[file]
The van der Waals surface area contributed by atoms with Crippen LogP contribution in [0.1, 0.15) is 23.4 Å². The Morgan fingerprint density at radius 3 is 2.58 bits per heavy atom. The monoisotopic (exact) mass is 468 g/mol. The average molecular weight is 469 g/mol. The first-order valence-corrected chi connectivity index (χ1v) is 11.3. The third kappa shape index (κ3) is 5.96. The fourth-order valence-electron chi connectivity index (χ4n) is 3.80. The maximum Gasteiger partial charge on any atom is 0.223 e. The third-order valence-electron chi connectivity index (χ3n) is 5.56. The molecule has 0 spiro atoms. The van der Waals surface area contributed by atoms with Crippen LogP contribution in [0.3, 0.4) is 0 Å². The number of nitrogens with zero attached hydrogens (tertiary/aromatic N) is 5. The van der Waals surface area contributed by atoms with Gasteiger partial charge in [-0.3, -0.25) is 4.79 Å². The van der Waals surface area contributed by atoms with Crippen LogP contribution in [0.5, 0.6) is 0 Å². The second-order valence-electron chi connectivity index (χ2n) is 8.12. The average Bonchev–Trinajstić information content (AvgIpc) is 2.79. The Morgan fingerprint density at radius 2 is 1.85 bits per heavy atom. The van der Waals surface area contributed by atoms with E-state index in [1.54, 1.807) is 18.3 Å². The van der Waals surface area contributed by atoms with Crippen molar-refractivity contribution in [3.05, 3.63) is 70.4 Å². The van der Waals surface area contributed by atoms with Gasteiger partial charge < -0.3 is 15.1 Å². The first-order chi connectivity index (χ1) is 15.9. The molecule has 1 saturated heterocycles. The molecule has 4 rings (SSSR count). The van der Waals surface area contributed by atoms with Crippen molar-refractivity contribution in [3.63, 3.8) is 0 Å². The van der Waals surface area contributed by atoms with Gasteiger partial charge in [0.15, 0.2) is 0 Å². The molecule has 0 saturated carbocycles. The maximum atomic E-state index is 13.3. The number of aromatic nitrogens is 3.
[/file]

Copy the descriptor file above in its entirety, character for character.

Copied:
The van der Waals surface area contributed by atoms with Crippen LogP contribution in [0.1, 0.15) is 23.4 Å². The Morgan fingerprint density at radius 3 is 2.58 bits per heavy atom. The monoisotopic (exact) mass is 468 g/mol. The average molecular weight is 469 g/mol. The first-order valence-corrected chi connectivity index (χ1v) is 11.3. The third kappa shape index (κ3) is 5.96. The fourth-order valence-electron chi connectivity index (χ4n) is 3.80. The maximum Gasteiger partial charge on any atom is 0.223 e. The third-order valence-electron chi connectivity index (χ3n) is 5.56. The molecule has 0 spiro atoms. The van der Waals surface area contributed by atoms with Crippen LogP contribution in [0.3, 0.4) is 0 Å². The number of nitrogens with zero attached hydrogens (tertiary/aromatic N) is 5. The van der Waals surface area contributed by atoms with Gasteiger partial charge in [-0.3, -0.25) is 4.79 Å². The van der Waals surface area contributed by atoms with Crippen LogP contribution in [0.5, 0.6) is 0 Å². The second-order valence-electron chi connectivity index (χ2n) is 8.12. The average Bonchev–Trinajstić information content (AvgIpc) is 2.79. The Morgan fingerprint density at radius 2 is 1.85 bits per heavy atom. The van der Waals surface area contributed by atoms with E-state index in [1.54, 1.807) is 18.3 Å². The van der Waals surface area contributed by atoms with Crippen molar-refractivity contribution in [3.05, 3.63) is 70.4 Å². The van der Waals surface area contributed by atoms with Gasteiger partial charge < -0.3 is 15.1 Å². The first-order chi connectivity index (χ1) is 15.9. The molecule has 1 saturated heterocycles. The molecule has 4 rings (SSSR count). The van der Waals surface area contributed by atoms with Crippen molar-refractivity contribution in [3.63, 3.8) is 0 Å². The van der Waals surface area contributed by atoms with Gasteiger partial charge in [0.15, 0.2) is 0 Å². The molecule has 0 saturated carbocycles. The maximum atomic E-state index is 13.3. The number of aromatic nitrogens is 3.